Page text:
Laura Nyro - singer, songwriter.
June 19, 2011 4:03 PM   Subscribe

 
She was a fine songwriter, indeed. Hard to believe, too, that it's already been 14 years since she died.
posted by flapjax at midnite at 4:12 PM on June 19, 2011


Im just going to favorite this on general princaple.
posted by The Whelk at 4:25 PM on June 19, 2011 [1 favorite]


Fantastic songwriter. Here's her original recording of Stoned Stoul Picnic. And here's Stoney End, later a hit for Barbra Streisand.
posted by evilcolonel at 4:26 PM on June 19, 2011 [1 favorite]


Another cover: Barbra Streisand had a big hit with Stoney End in 1971; the album of the same name had two other Nyro songs, Hands Off the Man and Time and Love.
posted by OneMonkeysUncle at 4:27 PM on June 19, 2011


(Um, yeah, what evilcolonel said...)
posted by OneMonkeysUncle at 4:27 PM on June 19, 2011


What these links all show is the poor condition that is Laura Nyro's video legacy.
posted by Ardiril at 4:36 PM on June 19, 2011


What these links all show is the poor condition that is Laura Nyro's video legacy.

Well, she was always kind of invisible, wasn't she? Or, at least, very hard to see. So it's kind of a metaphor, I guess.
posted by flapjax at midnite at 4:39 PM on June 19, 2011


I saw her in concert once with Patti LaBelle.
posted by Obscure Reference at 4:44 PM on June 19, 2011 [1 favorite]


She became quite the unwilling performer, that's true. All the more reason to preserve what we can.
posted by Ardiril at 5:00 PM on June 19, 2011 [1 favorite]


Laura Nyro
posted by philip-random at 5:08 PM on June 19, 2011


This is like the big chug and spit of Scope, after you just finished puking from the Diane Warren post. All I need is a small sip of water now.

You are godlike 81684.
posted by timsteil at 5:19 PM on June 19, 2011


I remember going to see the Alvin Ailey dance company when I was in college and desperately trying to grow my artistic boundaries. I was blown away by the power and intensity of the vocals in one of the songs they danced to, called "Been On A Train". I went up to one of the Ailey staff immediately after the performance to ask about the performer, and was told that it was a woman named Laura Nyro. Months later, while doing an internship in DC, I finally tracked down the song, on an album called Christmas and the Beads of Sweat. Revelatory album, at least to me at that time (late '80s). Still one of the most satisfying musical quests I've been on.

But I do remember looking at the album illustration and thinking to my (oh-so-young) self, "Damn, that girl looks white!"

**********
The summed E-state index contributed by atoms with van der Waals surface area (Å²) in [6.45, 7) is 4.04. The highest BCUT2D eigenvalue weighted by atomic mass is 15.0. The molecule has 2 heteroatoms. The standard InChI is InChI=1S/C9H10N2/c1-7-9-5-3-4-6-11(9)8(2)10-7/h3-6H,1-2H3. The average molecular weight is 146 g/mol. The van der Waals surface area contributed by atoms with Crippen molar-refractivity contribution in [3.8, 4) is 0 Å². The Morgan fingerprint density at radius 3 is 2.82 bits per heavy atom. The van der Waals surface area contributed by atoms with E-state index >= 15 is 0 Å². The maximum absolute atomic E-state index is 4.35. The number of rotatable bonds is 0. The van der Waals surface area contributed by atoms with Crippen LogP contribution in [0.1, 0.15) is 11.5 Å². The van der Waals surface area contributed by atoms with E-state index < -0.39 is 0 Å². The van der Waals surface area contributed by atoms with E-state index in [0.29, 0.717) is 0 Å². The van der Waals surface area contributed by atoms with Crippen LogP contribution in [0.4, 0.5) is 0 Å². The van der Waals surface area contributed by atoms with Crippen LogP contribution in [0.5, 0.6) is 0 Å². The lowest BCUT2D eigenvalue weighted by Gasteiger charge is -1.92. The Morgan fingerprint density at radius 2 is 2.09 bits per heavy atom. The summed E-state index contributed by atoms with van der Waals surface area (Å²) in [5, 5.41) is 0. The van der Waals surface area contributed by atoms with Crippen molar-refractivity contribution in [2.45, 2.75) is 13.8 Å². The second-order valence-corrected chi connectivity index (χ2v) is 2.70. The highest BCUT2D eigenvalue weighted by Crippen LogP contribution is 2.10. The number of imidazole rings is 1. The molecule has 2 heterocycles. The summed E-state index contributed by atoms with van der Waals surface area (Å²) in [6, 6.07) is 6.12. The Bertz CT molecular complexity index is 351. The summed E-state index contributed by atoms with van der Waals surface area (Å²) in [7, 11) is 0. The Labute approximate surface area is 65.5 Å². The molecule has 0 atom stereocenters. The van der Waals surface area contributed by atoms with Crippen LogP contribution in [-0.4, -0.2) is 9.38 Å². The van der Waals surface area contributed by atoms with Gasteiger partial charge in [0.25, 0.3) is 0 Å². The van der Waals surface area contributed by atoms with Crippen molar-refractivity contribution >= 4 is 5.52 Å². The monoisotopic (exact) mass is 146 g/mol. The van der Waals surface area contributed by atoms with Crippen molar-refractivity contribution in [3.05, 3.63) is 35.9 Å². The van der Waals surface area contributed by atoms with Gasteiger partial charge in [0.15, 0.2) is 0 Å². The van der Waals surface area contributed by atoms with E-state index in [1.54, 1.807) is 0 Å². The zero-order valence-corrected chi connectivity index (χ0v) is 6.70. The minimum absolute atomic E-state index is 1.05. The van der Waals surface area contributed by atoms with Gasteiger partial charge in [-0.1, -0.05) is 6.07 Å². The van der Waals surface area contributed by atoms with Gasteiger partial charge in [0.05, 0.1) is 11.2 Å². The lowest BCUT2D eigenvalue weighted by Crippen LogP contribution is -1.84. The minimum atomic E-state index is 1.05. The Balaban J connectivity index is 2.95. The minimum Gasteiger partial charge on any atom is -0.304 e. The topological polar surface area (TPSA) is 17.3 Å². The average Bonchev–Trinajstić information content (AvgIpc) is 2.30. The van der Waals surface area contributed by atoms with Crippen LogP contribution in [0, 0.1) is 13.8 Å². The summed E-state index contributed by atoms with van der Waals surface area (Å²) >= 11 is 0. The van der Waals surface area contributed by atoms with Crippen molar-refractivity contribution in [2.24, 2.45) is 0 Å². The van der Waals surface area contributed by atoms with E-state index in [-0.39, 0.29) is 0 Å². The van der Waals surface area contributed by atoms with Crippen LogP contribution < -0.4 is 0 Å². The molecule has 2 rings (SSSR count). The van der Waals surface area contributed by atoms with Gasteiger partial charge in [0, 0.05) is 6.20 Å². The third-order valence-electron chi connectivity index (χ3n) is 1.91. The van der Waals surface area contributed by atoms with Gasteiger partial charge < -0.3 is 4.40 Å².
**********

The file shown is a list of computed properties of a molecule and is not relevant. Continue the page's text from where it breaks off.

posted by Shotgun Shakespeare at 8:06 PM on June 19, 2011


she did some great stuff later in life, too -

to a child

american dreamer

angel in the dark

crazy love

midnight blue

and some covers -

the bells (with labelle)

walk on by/ooh baby baby

will you still love me tomorrow

and there's lots more ...

upstairs by a chinese lamp

timer

gibsom street

been on a train
posted by pyramid termite at 8:28 PM on June 19, 2011 [1 favorite]


Every time someone mentions Laura Nyro I always need to bring up another great singer songwriter who was probably even more obscure than Nyro but no less awesome - Judee Sill
posted by any major dude at 6:21 AM on June 20, 2011 [1 favorite]


One of my favorites of hers, naughtily sexy: California Shoeshine Boys
posted by nickyskye at 7:44 AM on June 20, 2011 [1 favorite]




Laura Nyro Reconsidered
posted by y2karl at 8:12 AM on June 20, 2011


I saw Laura Nyro in 1970 at the Opera House in a solo concert. The most notable event at that concert, however, was when walking through the lobby and looking back over my shoulder, I collided full on with Bette Midler*, who was also walking through the lobby and looking back over her shoulder.

*Bette Midler was in town playing the role of the Acid Queen in Seattle Opera's staging of Tommy. As far as collisions go, it was not at all unpleasant. A soft impact, the shock of recognition from me--having seen her on Johnny Carson not long before, mutual apologies, a winsome smile from her in return. One of my most memorable celebrity encounters.

I still remember opening the cellophane on Eli and the 13th Confession way back in 1967 -- it had a perfumed lyric sheet inside, redolent of jasmine and lilacs, which was folded over the front cover. That was a very nice touch.
posted by y2karl at 8:37 AM on June 20, 2011 [2 favorites]


Upon reflection, I liked her first albums best. Which are the ones from which nearly all of her songs universally recognized as classics come. The later albums were more experimental and, as in science, not all the experiments worked. Still, when they did, they were often a revelation. All the same, I liked what followed less and less in succession. I lost track of her after Gonna Take A Miracle came out -- when someone did an album of oldies covers in the 70s, it was a sign that the artists were treading water and their careers were in trouble or on hiatus, as with John Lennon and the Band, for instance.
posted by y2karl at 3:24 PM on June 20, 2011


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